The Friday night takeaway: Heidenheim heroics deny Dortmund in draw

Dortmund followed the script, then they didn’t in match that went from comfortable to chaotic. The Schwarzgelben controlled the first 45 minutes and led 2-0 thanks to goals from Julian Brandt and an Emre Can penalty, It was an excellent response to the criticism they have faced in the opening two matches this season.

The second 45 minutes however belonged to Heidenheim with Dortmund made to rue their earlier missed opportunities. The visitors worked their socks off to get back into the game with goals from Eren Dinkci and Tim Kleindienst (penalty) and in the end Frank Schmidt could be forgiven for looking like he’d been denied a first win.

Here are five takeaways from the Friday night action…

1- The boos said it all

The boos that rang out at the final whistle around the Signal Iduna Park spoke volumes. Borussia Dortmund had stressed pre-game the need for a reaction after two disappointing performances and in the opening period that is just what was witnessed as the home side dominated their newly promoted visitors and took a 2-0 lead.

Julian Brandt’s clever, opportunistic strike was followed by a penalty stroked home confidently by Emre Can. It could and should have been more, but BVB were wasteful with their chances (Malen and Adeyemi) and it came back to bite them on the bum.

The second period belonged to Heidenheim and even at 2-2 they continued to press forward. Edin Terzic’s side will rightly come in for stick this weekend after a second half where they allowed (even invited) Heidenheim a route back into the game. The home fans were not happy and rightly so.

Embed from Getty Images

2- Arbeit!

Heidenheim were seemingly dead and buried at 2-0 with Dortmund looking like the second half could be a chance to rack up the goals and send out a message that they were back. Instead Heidenheim stuck to their gun and continued to work, press, work some more and look to pressurise Dortmund. One goal was all that was needed and when Eren Dinkci flashed home his effort  on the hour mark, the tide turned. The penalty award was debatable, but Tim Kleindienst kept his nerve to level the scores. In the end, with twelve minutes of added time, Heidenheim didn’t just sit back and kill the clock. They pushed for the win which is credit to the attitude instilled by coach Frank Schmidt.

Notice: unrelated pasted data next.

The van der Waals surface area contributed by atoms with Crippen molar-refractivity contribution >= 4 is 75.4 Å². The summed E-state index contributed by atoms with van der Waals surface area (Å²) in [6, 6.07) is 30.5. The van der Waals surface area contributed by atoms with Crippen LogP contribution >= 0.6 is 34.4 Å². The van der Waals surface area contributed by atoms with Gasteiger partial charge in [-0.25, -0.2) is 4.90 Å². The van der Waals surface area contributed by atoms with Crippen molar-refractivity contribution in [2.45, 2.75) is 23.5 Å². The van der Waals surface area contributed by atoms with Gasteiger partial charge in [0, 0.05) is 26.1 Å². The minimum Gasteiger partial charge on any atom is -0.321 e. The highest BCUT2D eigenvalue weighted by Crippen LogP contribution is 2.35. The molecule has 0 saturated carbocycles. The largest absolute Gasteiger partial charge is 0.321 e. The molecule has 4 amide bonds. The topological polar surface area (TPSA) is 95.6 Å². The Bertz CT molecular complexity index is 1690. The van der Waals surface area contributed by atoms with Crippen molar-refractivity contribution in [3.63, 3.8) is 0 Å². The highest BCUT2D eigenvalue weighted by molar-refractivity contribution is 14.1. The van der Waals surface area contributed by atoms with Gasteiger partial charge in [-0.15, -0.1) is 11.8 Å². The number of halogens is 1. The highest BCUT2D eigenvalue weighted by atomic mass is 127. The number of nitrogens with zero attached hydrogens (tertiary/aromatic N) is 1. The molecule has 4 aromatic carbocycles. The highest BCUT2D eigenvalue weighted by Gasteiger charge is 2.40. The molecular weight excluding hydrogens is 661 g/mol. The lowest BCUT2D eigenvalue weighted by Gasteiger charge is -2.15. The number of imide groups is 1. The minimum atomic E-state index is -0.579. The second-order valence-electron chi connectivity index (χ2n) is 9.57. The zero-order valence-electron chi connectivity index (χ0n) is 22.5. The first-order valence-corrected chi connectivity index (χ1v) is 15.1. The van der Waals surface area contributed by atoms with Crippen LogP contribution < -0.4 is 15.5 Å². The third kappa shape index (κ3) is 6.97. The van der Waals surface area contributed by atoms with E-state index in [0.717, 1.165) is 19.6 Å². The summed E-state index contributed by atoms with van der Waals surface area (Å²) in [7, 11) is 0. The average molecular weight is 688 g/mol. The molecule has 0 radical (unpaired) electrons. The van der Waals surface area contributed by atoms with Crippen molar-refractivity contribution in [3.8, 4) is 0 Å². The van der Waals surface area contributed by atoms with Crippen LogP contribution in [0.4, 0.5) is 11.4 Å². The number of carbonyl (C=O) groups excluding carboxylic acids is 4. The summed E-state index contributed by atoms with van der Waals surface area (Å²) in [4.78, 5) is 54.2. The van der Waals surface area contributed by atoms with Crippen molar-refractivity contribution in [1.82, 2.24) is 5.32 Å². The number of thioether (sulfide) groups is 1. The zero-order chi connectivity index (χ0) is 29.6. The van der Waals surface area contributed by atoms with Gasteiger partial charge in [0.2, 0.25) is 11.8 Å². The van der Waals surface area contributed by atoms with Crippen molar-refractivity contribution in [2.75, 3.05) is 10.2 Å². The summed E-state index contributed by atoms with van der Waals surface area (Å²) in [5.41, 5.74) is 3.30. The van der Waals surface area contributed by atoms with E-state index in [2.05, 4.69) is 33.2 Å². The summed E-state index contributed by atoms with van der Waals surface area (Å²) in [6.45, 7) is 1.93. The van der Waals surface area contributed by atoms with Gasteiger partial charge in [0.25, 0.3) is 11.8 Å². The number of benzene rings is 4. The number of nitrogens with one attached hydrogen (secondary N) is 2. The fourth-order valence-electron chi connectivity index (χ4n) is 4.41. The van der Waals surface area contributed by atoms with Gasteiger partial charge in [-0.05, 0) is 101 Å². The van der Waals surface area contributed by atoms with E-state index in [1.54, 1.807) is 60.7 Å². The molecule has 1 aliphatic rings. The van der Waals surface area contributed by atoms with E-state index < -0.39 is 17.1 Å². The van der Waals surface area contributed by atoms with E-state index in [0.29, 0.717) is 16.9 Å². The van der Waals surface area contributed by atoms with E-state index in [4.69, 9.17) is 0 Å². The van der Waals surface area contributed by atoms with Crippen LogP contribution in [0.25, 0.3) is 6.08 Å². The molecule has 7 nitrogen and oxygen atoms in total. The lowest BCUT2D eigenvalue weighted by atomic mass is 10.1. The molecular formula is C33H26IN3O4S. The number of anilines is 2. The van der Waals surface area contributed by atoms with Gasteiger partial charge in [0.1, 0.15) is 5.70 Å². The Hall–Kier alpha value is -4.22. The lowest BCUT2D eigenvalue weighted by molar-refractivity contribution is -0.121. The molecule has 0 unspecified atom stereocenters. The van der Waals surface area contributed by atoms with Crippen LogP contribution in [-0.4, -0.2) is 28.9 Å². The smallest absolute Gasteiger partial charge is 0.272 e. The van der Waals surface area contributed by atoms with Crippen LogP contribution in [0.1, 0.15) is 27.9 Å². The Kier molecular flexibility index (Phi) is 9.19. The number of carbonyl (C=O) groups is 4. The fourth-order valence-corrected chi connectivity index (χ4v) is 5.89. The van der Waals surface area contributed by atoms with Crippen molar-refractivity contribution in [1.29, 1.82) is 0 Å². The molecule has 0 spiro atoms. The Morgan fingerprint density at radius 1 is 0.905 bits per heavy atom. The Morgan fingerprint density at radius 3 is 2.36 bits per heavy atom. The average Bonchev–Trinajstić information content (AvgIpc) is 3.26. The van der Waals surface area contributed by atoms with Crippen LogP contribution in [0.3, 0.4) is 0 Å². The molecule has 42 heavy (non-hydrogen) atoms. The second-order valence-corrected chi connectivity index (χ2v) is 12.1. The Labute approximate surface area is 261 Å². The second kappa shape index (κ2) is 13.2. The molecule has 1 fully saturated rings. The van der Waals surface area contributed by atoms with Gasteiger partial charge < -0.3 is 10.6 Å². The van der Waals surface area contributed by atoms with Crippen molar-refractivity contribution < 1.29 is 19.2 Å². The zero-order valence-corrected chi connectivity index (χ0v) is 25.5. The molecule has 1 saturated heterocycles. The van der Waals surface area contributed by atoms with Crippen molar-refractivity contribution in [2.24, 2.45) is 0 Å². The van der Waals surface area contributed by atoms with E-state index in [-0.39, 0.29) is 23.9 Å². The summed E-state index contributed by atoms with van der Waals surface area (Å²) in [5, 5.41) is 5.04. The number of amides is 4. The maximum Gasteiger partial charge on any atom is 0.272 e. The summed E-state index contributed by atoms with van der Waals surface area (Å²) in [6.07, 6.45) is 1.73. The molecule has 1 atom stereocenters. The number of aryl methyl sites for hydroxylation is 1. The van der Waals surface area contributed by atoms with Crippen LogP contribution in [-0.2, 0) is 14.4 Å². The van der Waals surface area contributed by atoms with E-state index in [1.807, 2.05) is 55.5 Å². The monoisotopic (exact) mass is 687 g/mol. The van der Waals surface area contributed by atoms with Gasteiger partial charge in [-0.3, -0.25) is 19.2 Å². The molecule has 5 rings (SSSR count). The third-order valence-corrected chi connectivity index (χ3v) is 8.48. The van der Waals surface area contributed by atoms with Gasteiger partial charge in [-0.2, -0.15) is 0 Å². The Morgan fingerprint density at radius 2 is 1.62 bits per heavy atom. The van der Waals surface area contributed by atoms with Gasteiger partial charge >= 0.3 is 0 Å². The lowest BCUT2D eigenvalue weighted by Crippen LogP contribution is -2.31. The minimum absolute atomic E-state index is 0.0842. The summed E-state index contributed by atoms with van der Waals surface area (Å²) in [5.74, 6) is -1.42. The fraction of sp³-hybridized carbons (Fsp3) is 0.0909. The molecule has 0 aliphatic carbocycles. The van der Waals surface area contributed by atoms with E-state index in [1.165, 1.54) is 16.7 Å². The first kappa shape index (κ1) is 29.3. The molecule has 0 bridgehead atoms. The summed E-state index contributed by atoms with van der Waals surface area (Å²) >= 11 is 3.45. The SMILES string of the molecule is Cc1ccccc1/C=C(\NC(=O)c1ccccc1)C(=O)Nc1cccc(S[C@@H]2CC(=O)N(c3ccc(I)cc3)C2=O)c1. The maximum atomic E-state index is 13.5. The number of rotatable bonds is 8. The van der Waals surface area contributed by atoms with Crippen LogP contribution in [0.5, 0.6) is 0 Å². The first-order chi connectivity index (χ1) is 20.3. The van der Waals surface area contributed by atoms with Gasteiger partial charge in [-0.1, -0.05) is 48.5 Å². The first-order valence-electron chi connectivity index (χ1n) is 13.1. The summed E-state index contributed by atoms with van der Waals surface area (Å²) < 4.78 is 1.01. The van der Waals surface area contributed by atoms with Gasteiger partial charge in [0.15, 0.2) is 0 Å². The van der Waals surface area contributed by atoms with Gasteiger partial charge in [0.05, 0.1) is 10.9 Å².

Embed from Getty Images

3- VAR will take the headlines

The VAR decision to award Dortmund a penalty in the first half was harsh on Heidenheim, but in light of the new laws perfectly justifiable, The decision to hand the visitors a spot kick in the second half however was much more controversial.

Referee Tobias Reichel initially awarded a penalty for Sebastien Haller’s pull back on Jan-Niklas Beste, but was then advised by VAR that the Heidenheim man had been offside so cancelled his decision. Play continued with Haller being substituted for Niklas Füllkrug only for VAR to re-intervene and suggest that a ‘new passage of play’ meant that a penalty could actually be awarded. Not a good look for the Video Assistant technology, but in the end Heidenheim didn’t care as Tim Kleindienst equalised from the eventually awarded spot kick

4- Beste the best

If you are looking for a Man of the Match, you needn’t look much further than Jan-Niklas Beste, who was the stand-out performer. He had made one solitary appearance for Dortmund in the Pokal earlier in his career, and he enjoyed his return to the Signal Iduna Park.

He was literally everywhere in the second half with it becoming difficult to identify his actual set position such was his all action style. He chased, he harried, he pressed and he drove the visitors on when it seemed all was lost. The grass stains covering every inch of his shirt as he was substituted late on told the tale of an epic effort.

Embed from Getty Images

5- Happy Fridays at the Signal Iduna Park

BVB at least can take some satisfaction from the that that they increased their unbeaten run at home in the Friday night match to a very impressive 34 matches. They were on course for a win until they decided to stop playing, but it remains an impressive stat nonetheless. BVB have also now gone 131 games now without a goalless draw.

About Mathew Burt 1047 Articles
Former writer at and JustFootball, I've been doing my thing for Bundesliga Fanatic since 2015. A long-suffering Werder Bremen fan and disciple of the Germanic holy trinity...Bier. Wurst und Fußball